But a quick morning tour of government buildings, museums, and private buildings around the National Mall – between Capitol Hill and the White House – showed various federal agencies treating this day differently when it came to how the flag was being displayed.

For example, flags at the Federal Aviation Administration on Independence Avenue were at half staff.

 

Next door at the Department of Energy, it was the same.

 

But just down the block at the Department of Agriculture, the flag was back at full-staff.

 

Museums and memorials were split – the headquarters of the Smithsonian had the U.S. flag at full-staff, as did the Washington Monument, while the National Gallery of Art and the National Museum of African American History were at half-staff.  The U.S. Postal Service had its flags at half-staff outside the headquarters building.

Also flying the flag at half-staff, was the Canadian Embassy, located on Pennsylvania Avenue between the Capitol and White House.

 

Along Constitution Avenue, federal agencies like the Internal Revenue Service and the Environmental Protection Administration had their flags back at full-staff.

 

But about six blocks away, the Department of Labor was at half-staff.

 

Up on Capitol Hill, the rules are different, as Congress takes longer to honor a deceased lawmaker – here, the flag flies at half-staff over the Russell Senate Office Building, which some want to rename for Sen. McCain.

 

Some private buildings joined in that honor as well – this is home to the powerful Jones-Day law firm, not far from the U.S. Capitol.

 

But just over at the U.S. Supreme Court, the flags were at full-staff.

 

Meanwhile, down at the Washington Monument, the flags had been at full-staff when I drove by this morning. But on TV a little while later, you could see the flags were lowered to half-staff.

So striking to see WH flag at full staff in the foreground with all the flags at the Washington Monument lowered to half staff in the background. pic.twitter.com/VedJiLKcpO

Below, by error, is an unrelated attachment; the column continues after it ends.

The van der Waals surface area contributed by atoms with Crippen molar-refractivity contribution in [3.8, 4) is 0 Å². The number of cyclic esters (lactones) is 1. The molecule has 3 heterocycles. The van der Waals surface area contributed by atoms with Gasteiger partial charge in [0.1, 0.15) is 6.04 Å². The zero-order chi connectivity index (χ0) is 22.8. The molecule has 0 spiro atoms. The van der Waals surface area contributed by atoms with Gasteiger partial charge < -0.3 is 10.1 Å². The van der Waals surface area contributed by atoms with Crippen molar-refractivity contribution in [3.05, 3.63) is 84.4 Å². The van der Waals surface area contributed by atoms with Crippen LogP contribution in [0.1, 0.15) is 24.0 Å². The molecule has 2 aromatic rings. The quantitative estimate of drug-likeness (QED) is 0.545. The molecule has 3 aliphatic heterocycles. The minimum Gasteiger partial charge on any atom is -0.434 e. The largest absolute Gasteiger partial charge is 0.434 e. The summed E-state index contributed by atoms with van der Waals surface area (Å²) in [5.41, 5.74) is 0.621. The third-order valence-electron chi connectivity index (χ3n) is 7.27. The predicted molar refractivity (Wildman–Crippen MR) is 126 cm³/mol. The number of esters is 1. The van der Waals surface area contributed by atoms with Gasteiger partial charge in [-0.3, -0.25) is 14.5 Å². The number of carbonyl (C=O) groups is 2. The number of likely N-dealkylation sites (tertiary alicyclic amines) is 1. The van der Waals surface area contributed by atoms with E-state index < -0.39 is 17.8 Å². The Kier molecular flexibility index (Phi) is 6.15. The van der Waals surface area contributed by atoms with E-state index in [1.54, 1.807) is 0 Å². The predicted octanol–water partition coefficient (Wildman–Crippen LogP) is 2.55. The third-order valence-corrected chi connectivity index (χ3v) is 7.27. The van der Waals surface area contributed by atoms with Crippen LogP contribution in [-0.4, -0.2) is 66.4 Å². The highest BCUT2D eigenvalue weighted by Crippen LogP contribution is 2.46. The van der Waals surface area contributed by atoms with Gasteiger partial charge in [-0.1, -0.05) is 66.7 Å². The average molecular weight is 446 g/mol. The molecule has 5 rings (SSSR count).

— Jonathan Allen (@jonallendc) August 27, 2018

Earlier in the day, the flags at the Washington Monument had been at full-staff, as you can see in this photo that I took.

But through the day, there were changes. I took the photo above at the U.S. Supreme Court around 10:15 am. At 11:30, I looked out from the Capitol, and saw the flag at half-staff. An hour later, it was back to full-staff.  The National Monument flags were also at full-staff.

By 2 pm, the flags were at full-staff at the FAA, the Department of Energy, and the Postal Service.

But the National Archives had lowered its flags to half-mast, after being normal this morning.

 

Next door, the Department of Justice had its flags on Constitution Avenue lowered to half-staff – they were full-staff this morning around 10 am.

 

 

At the Capitol, and all of the House and Senate office buildings, the flags were at half-staff, as is usual custom for a departed lawmaker.

 

McCain will lie in state in the U.S. Capitol Rotunda later this week; lawmakers will gather for a ceremony to honor him on Friday.

A funeral service on Saturday will be held at the Washington National Cathedral. McCain will then be buried at the U.S. Naval Academy cemetery in Annapolis, Maryland.

 

McCain to lie in state in U.S. Capitol late this week

Mon, 08/27/2018 - 02:18

Congressional leaders announced Sunday that they would give one of the highest honors possible to the late Sen. John McCain (R-AZ), who died Saturday of brain cancer, as McCain’s body will lie in state in the Capitol Rotunda, honoring his over 35 years of service in the U.S. House and Senate.

“The nation mourns the loss of a great American patriot, a statesman who put his country first and enriched this institution through many years of service,” said Senate Majority Leader Mitch McConnell.

The honors for McCain will begin Wednesday at the Arizona State Capitol in Phoenix; after a church service on Thursday, McCain’s body will be flown to Joint Base Andrews outside of Washington, D.C.

Friday morning, lawmakers will gather in the Rotunda to salute McCain; a funeral service will be held Saturday at Washington’s National Cathedral. McCain will be buried at the Naval Academy Cemetery in Annapolis, Maryland.

Senator #JohnMcCain will lie in state here at the Arizona Capitol this Wednesday — his birthday. This is a rare and distinct occurrence for a truly special man. John McCain is Arizona, and we will honor his life every way we can.

— Doug Ducey (@dougducey) August 26, 2018

While members of both parties praised McCain on Sunday, there was no formal statement issued by the White House, as the Washington Post reported that the President wanted a simple tweet, and nothing more, a reminder of the bitter feud between them over the past three years.

“Petty and classless,” said Rep. Brendan Boyle (D-PA). “In other words, Trumpian.”

The feud got going in 2015, as then-candidate Donald Trump was just beginning his campaign for the White House; at an event, Mr. Trump said he didn’t consider McCain a war hero, because McCain had been captured and held prisoner in North Vietnam.